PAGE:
Wednesday, August 27, 2008

Incomes fall in Michigan, number in poverty rises

from the Galveston Daily News

While most states had steady poverty rates, the news wasn't good for our home state of Michigan. - Kale


TRAVERSE CITY -- Government data painted a bleak economic picture for Michigan, where the auto industry's downward plunge has rippled across the state.

Michigan was the only state where poverty rose last year, as well as the only one where incomes fell, according to U.S. Census Bureau statistics released Tuesday that illustrate the uniqueness of the state's economic swoon.

"It's really a depressing picture," said Amy Rynell, director of the Heartland Alliance Mid-America Institute on Poverty, an advocacy group based in Chicago.

Michigan's poverty rate was 14 percent, up from 13.5 percent in 2006 and more than a full percentage point above the national rate, which was virtually unchanged during the same period. The state's rate has grown steadily since 2000, when it was just above 10 percent. The number of people in poverty increased by 45,000 during 2006-07.

The 2007 median income in Michigan was $47,950, down 1.2 percent or $596 from the 2006 median of $48,546. The state's nationwide ranking slid from 24th to 27th.

Nationwide, the median household income rose to $50,233, a modest increase of $665 from the previous year, although it was the third consecutive annual rise. While the overall poverty rate held steady at 12.5 percent, Latinos, children and the foreign-born - demographic categories that overlap considerably - experienced significant increases.

Michigan Gov. Jennifer Granholm has emphasized diversifying the state's economy, promoting growth of industries such as defense contracting, alternative energy and film production. The Democratic governor and lawmakers this year boosted tax incentives for businesses adding jobs.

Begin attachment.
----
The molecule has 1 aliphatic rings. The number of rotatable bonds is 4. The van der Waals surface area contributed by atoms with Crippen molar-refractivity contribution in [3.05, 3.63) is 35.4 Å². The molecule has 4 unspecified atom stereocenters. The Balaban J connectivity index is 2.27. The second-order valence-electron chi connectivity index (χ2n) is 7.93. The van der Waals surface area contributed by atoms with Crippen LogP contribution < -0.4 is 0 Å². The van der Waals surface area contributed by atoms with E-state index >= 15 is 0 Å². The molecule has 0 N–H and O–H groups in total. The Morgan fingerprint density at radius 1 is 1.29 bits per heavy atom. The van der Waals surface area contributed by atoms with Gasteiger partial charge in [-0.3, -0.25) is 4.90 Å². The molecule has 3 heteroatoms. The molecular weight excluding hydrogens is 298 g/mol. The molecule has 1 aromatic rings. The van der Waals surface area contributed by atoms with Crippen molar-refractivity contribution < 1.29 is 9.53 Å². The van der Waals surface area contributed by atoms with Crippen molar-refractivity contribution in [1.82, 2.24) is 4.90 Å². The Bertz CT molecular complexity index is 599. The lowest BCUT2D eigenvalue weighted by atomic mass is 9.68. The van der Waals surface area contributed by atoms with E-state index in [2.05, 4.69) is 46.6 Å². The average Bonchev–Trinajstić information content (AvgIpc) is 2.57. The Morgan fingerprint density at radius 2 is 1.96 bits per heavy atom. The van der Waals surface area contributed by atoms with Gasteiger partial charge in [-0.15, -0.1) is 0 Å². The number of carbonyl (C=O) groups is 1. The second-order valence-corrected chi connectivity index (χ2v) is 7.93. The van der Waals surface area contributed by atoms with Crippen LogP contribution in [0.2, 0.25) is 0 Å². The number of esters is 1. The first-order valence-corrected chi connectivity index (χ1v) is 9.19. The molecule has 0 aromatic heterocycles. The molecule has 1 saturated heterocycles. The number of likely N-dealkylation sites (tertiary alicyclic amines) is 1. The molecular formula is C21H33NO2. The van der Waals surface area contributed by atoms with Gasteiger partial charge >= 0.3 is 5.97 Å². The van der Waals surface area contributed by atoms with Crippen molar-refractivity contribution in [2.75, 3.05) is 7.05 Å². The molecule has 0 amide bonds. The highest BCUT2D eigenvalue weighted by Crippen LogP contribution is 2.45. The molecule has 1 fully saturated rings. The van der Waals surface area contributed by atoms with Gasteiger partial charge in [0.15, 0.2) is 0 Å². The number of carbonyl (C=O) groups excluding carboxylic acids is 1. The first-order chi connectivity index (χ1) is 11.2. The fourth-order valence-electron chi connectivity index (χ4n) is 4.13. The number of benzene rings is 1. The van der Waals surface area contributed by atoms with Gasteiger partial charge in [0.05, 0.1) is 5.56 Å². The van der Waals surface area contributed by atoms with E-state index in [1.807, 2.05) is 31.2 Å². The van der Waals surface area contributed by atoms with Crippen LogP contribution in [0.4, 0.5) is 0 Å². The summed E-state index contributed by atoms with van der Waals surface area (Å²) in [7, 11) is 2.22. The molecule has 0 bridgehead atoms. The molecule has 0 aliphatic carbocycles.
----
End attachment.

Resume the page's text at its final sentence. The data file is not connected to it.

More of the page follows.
Last week, Granholm announced 20 new business expansions or relocations expected to bring $658 million in new investment to the state.

Whether such improvements will be enough to offset continued gloomy news from the automotive sector remains to be seen. But the 2007 statistics, reported in the Census Bureau's annual American Community Survey, offer little reason for optimism.

They also showed Michigan's rate of "extreme poverty" - a yearly income of less than half the poverty threshold, or $10,325 for a family of four - jumped from 6 percent in 2006 to 6.5 percent last year. Eight years ago, the rate was 4.8 percent.

"We know that people with incomes that low are living in unsafe conditions," Rynell said. "Children probably are not getting enough healthy food to eat. People may be living in shelters. Seniors are likely skipping dosages of medication to make ends meet."

The child poverty rate increased from 17.8 percent to 19 percent between 2006-07, while the national rate stood at 17.6 percent.

Detroit's poverty rate of 33.8 percent was highest among cities of 250,000 or more, while Kalamazoo and Flint tied for fifth among cities of 65,000 to 249,999 people. Both had rates of 35.5 percent.

"We know that many people are struggling harder and harder just to get by, and more vulnerable people are turning to public services for help," said Sharon Parks, president and CEO of the Michigan League for Human Services. "This reinforces the need to strengthen our strained safety net, and policymakers must pay attention to these startling figures."

In another report released Tuesday, the Census Bureau said 11 percent of Michigan residents had no health insurance coverage in 2007 - up from 10.4 percent in 2006 and 9.1 percent at the beginning of the decade.

But that was one category in which Michigan fared better than most other states. The national average of uninsured citizens was 15.5 percent, and Michigan ranked 11th best nationally in providing health coverage.

More than 18 percent of Michigan residents get some type of assistance through the state Department of Human Services, said Sheryl Thompson, acting director of outstate operations.

Link to full article. May expire in future.

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